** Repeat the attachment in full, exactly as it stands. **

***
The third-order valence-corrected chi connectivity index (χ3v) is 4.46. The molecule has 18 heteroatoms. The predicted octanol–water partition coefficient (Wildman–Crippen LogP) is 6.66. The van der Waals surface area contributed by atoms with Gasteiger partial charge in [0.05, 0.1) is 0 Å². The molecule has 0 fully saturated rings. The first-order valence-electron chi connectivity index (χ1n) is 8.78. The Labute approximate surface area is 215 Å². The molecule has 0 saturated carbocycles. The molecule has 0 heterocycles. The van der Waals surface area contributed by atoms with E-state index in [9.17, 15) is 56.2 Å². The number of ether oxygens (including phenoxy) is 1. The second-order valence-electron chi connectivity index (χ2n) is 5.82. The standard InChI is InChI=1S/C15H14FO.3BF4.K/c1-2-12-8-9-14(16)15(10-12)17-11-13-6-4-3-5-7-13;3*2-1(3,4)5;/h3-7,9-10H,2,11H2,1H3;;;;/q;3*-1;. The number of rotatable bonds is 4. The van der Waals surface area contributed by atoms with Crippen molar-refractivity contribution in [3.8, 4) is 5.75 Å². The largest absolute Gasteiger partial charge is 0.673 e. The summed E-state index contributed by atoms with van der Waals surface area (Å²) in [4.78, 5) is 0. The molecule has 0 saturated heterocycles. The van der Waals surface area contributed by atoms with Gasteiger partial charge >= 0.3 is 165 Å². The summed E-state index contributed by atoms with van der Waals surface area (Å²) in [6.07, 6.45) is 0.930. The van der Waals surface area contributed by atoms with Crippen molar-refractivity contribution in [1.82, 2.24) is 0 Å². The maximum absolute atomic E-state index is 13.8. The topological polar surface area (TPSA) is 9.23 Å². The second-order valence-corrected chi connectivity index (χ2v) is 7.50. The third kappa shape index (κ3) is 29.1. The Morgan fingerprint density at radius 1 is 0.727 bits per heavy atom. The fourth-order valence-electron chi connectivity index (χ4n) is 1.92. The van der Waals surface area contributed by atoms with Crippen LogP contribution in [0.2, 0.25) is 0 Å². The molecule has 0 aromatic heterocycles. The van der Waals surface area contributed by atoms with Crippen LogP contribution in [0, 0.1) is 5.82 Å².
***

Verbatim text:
The third-order valence-corrected chi connectivity index (χ3v) is 4.46. The molecule has 18 heteroatoms. The predicted octanol–water partition coefficient (Wildman–Crippen LogP) is 6.66. The van der Waals surface area contributed by atoms with Gasteiger partial charge in [0.05, 0.1) is 0 Å². The molecule has 0 fully saturated rings. The first-order valence-electron chi connectivity index (χ1n) is 8.78. The Labute approximate surface area is 215 Å². The molecule has 0 saturated carbocycles. The molecule has 0 heterocycles. The van der Waals surface area contributed by atoms with E-state index in [9.17, 15) is 56.2 Å². The number of ether oxygens (including phenoxy) is 1. The second-order valence-electron chi connectivity index (χ2n) is 5.82. The standard InChI is InChI=1S/C15H14FO.3BF4.K/c1-2-12-8-9-14(16)15(10-12)17-11-13-6-4-3-5-7-13;3*2-1(3,4)5;/h3-7,9-10H,2,11H2,1H3;;;;/q;3*-1;. The number of rotatable bonds is 4. The van der Waals surface area contributed by atoms with Crippen molar-refractivity contribution in [3.8, 4) is 5.75 Å². The largest absolute Gasteiger partial charge is 0.673 e. The summed E-state index contributed by atoms with van der Waals surface area (Å²) in [4.78, 5) is 0. The molecule has 0 saturated heterocycles. The van der Waals surface area contributed by atoms with Gasteiger partial charge >= 0.3 is 165 Å². The summed E-state index contributed by atoms with van der Waals surface area (Å²) in [6.07, 6.45) is 0.930. The van der Waals surface area contributed by atoms with Crippen molar-refractivity contribution in [1.82, 2.24) is 0 Å². The maximum absolute atomic E-state index is 13.8. The topological polar surface area (TPSA) is 9.23 Å². The second-order valence-corrected chi connectivity index (χ2v) is 7.50. The third kappa shape index (κ3) is 29.1. The Morgan fingerprint density at radius 1 is 0.727 bits per heavy atom. The fourth-order valence-electron chi connectivity index (χ4n) is 1.92. The van der Waals surface area contributed by atoms with Crippen LogP contribution in [0.2, 0.25) is 0 Å². The molecule has 0 aromatic heterocycles. The van der Waals surface area contributed by atoms with Crippen LogP contribution in [0, 0.1) is 5.82 Å².